Lately, we’ve been blessed with an embarrassment of animated riches at our area multiplexes, particularly if your tastes lean a bit toward classic horror and contemporary scares. Kids seeking goofy laughs likely found them in Adam Sandler’s Hotel Transylvania
. Parents wanting to expose their older kids to sophisticated scares sought them out in the stop-motion animated ParaNorman
This week, families actually can find both in Tim Burton’s Frankenweenie
, the feature-length take on the director’s early short that goes the stop-motion animation route and returns the storyteller to his gleefully macabre roots. As we’ve discussed in past columns
, though, Burton’s gothic tastes could be a little too mature for your kids. (Hint: Don’t select Sweeney Todd
for Family Movie Night.)
But I want you to check out Frankenweenie, and I think your kids can get a lot out of it. So, let’s dig up the family pet, win the science fair, battle a dinosaur-sized turtle and figure out when you can watch Frankenweenie with your kids.
Green Lights: “Even after death, the wiring remains.”
Frankenweenie, in case you didn’t already know, is the Frankenstein tale filtered through Burton’s unique prism. It’s set in a recognizable Burton suburb (artificial, in other words), where Victor’s interest in science has his parents worried for their introverted son. At their encouragement, he tries out for the neighborhood baseball team, applying concept meant for his pending science-fair project to the mechanics needed to hit a home run.
And hit a home run, he does. Only Vincent’s beloved dog, Sparky, chases the baseball into the street, and meets an untimely death at the wheels of a passing automobile.
But more on that in the Red Flags section.
Frankenweenie deserves credit for shining a spotlight on knowledge, science, creativity and ingenuity. When Victor hears his teacher saying the quote mentioned in the subhed, he cooks up a macabre solution that involves reanimating his beloved pet. And for the rest of the film, Victor’s classmates – eager to get a leg up on him in the class science fair – attempt to copy his methods and bring their own pets back from the dead.
Morbid? Yes, but also original because it keeps the focus on smart (and decidedly offbeat) children applying their brains to solve emotional issues. There’s even a sequence where Victor’s teacher – who looks exactly like Vincent Price – encourages the young student to grow up and be a scientist, because the world needs more educated leaders. It’s a wonderful message to shoehorn into a kiddie horror flick.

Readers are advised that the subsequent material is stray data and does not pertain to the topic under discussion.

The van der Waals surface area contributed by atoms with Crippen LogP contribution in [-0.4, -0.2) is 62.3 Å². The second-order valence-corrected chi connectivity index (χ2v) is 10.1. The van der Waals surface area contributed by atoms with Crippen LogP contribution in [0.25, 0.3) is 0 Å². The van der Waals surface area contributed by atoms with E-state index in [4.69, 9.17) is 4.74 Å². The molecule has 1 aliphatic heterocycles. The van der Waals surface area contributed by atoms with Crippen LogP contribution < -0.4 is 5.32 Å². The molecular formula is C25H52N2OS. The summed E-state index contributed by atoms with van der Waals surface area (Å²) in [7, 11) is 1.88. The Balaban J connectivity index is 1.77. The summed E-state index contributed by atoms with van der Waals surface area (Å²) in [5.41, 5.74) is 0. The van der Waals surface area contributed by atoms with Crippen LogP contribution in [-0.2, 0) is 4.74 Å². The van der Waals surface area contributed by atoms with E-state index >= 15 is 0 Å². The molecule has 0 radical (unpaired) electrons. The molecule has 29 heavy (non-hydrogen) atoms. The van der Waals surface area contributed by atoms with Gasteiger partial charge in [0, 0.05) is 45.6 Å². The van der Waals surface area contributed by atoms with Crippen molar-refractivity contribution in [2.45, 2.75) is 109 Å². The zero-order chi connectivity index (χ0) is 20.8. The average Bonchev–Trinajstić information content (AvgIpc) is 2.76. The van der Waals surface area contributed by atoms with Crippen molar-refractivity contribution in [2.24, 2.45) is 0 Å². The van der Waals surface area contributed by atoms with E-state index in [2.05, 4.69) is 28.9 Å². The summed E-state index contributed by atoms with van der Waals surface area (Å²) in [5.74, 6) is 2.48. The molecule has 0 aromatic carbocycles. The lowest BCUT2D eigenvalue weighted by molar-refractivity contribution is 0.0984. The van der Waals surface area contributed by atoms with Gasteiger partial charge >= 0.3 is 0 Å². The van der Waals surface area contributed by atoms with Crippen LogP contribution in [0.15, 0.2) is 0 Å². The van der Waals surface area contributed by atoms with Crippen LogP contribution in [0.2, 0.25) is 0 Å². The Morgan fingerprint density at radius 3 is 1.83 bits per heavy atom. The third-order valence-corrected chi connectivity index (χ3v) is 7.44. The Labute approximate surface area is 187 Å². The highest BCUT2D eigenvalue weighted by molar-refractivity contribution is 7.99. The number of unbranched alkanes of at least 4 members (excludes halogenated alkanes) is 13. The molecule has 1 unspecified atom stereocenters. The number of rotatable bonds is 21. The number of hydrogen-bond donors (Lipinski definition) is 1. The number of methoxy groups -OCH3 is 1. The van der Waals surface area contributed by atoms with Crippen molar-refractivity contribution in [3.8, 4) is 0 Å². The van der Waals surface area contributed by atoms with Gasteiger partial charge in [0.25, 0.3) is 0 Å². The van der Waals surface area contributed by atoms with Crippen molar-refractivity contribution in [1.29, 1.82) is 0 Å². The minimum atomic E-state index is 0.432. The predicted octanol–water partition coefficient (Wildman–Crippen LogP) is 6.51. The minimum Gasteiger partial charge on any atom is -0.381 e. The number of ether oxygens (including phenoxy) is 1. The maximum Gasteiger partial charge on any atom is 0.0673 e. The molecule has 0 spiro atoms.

“It worked! It really worked!” Victor proclaims when his experiment succeeds. And Frankenweenie, in its own way, pays tribute to problem solving. Just make sure your kids are well aware that Victor’s lightning-rod experiment wouldn’t work, and that digging the family pet out of the ground is generally frowned upon.
The final act of Frankenweenie
, meanwhile, is a throwback to monster movies of Burton’s past, with imaginative creatures descending on the small town of New Holland’s annual carnival, forcing Victor and Sparky to figure out a way to reverse their scientific equation. The stop-motion actually adds new life to the story. The black and white lends Frankenweenie
a nostalgic sheen. And while this probably won’t serve as an introduction to other Burton films, it can set the stage for Joe Dante’s Gremlins
or Fred Dekker’s masterful The Monster Squad
… similar films with adolescent heroes finding the courage to fight back against the perils of the horror genre.
How perilous? Let’s explore in this week’s Red Flags section.
Red Flags: “He was a great dog.”
“Was” being the key word there.
The largest red flag associated with Frankenweenie also happens to be the movie’s reason for existing. Beloved pooch Sparky has to die for Victor to even come up with the idea of his resurrection experiment, and the film will affect kids who might have had recent difficulties over the loss of a pet. Not that Burton revels in the accident that claims Sparky’s life. It’s quick, and handled offscreen. But Sparky does die chasing Victor’s home run, generating some possible misplaced blame on our young hero (and the kids watching from the audience).
Later in the film, we see that almost all of Victor’s classmates have had to place a beloved animal in the pet cemetery at one point … mainly because they all come back when science goes awry. But that’s part of Burton’s twisted fun.
The most important thing to point out about Frankenweenie is that it isn’t too scary for young kids – a note of caution I had to apply to ParaNorman, which -- I thought – set its sights on older kids. Walt Disney partners with Burton on Frankenweenie for a reason. It’s as family friendly an adventure as we’ve seen from the storyteller since Edward Scissorhands. Heck, Burton’s Charlie and the Chocolate Factory feels more demented and strange than Frankenweenie.
Frankenweenie’s ideal entertainment for your average six year old, particularly one who has absorbed Scooby-Doo episodes and doesn’t mind an earnest scare every once in a while.
Burton’s animated thriller shines a welcome spotlight on science and knowledge, with a whip-smart, lonely hero who just wants his canine best friend to stick around a while longer. And the final act is a flurry of fun monster-movie clichés that should have your kids bouncing in their seats. The 3D is unnecessary, as it dims the beautiful black-and-white cinematography. This ranks as one of Burton’s most purely entertaining movies in years, a throwback to his simple stories of monster-movie adoration. Take your kids and enjoy!
If you’d like to read previous entries in the "When Can I Watch That with My Kids?" series, click right here. Some of the films covered: Star Wars, Back to the Future, The Goonies, Hugo, The Princess Bride, The Monster Squad and Elf, to name just a few.